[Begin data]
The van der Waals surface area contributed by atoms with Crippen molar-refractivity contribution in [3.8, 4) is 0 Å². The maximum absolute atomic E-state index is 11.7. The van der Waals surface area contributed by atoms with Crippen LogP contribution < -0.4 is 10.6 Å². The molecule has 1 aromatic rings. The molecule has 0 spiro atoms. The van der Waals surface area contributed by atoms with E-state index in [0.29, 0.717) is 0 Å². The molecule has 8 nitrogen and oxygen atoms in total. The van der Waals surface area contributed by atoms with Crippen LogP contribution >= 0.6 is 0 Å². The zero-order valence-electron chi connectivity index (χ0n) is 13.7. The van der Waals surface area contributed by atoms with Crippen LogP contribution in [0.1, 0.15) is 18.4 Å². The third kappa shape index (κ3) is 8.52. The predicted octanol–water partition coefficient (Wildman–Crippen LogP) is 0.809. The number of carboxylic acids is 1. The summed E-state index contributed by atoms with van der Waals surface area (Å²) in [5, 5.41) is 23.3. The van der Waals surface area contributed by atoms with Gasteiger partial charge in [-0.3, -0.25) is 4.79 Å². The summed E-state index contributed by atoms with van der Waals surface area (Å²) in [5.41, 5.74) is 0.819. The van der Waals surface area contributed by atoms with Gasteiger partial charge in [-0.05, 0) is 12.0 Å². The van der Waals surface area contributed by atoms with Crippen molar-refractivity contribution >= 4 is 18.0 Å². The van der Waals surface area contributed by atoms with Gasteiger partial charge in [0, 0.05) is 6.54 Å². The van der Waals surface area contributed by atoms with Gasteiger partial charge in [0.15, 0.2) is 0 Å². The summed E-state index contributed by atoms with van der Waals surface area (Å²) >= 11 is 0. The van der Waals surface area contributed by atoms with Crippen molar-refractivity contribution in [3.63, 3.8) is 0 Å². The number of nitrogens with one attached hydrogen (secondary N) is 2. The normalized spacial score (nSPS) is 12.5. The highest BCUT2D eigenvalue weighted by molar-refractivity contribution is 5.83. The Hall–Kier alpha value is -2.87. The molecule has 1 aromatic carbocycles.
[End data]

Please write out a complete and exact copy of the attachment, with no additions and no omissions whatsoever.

The van der Waals surface area contributed by atoms with Crippen molar-refractivity contribution in [3.8, 4) is 0 Å². The maximum absolute atomic E-state index is 11.7. The van der Waals surface area contributed by atoms with Crippen LogP contribution < -0.4 is 10.6 Å². The molecule has 1 aromatic rings. The molecule has 0 spiro atoms. The van der Waals surface area contributed by atoms with E-state index in [0.29, 0.717) is 0 Å². The molecule has 8 nitrogen and oxygen atoms in total. The van der Waals surface area contributed by atoms with Crippen LogP contribution >= 0.6 is 0 Å². The zero-order valence-electron chi connectivity index (χ0n) is 13.7. The van der Waals surface area contributed by atoms with Crippen LogP contribution in [0.1, 0.15) is 18.4 Å². The third kappa shape index (κ3) is 8.52. The predicted octanol–water partition coefficient (Wildman–Crippen LogP) is 0.809. The number of carboxylic acids is 1. The summed E-state index contributed by atoms with van der Waals surface area (Å²) in [5, 5.41) is 23.3. The van der Waals surface area contributed by atoms with Gasteiger partial charge in [-0.3, -0.25) is 4.79 Å². The summed E-state index contributed by atoms with van der Waals surface area (Å²) in [5.41, 5.74) is 0.819. The van der Waals surface area contributed by atoms with Gasteiger partial charge in [-0.05, 0) is 12.0 Å². The van der Waals surface area contributed by atoms with Crippen molar-refractivity contribution >= 4 is 18.0 Å². The van der Waals surface area contributed by atoms with Gasteiger partial charge in [0, 0.05) is 6.54 Å². The van der Waals surface area contributed by atoms with Gasteiger partial charge in [0.15, 0.2) is 0 Å². The summed E-state index contributed by atoms with van der Waals surface area (Å²) >= 11 is 0. The van der Waals surface area contributed by atoms with Crippen molar-refractivity contribution in [3.63, 3.8) is 0 Å². The number of nitrogens with one attached hydrogen (secondary N) is 2. The normalized spacial score (nSPS) is 12.5. The highest BCUT2D eigenvalue weighted by molar-refractivity contribution is 5.83. The Hall–Kier alpha value is -2.87. The molecule has 1 aromatic carbocycles.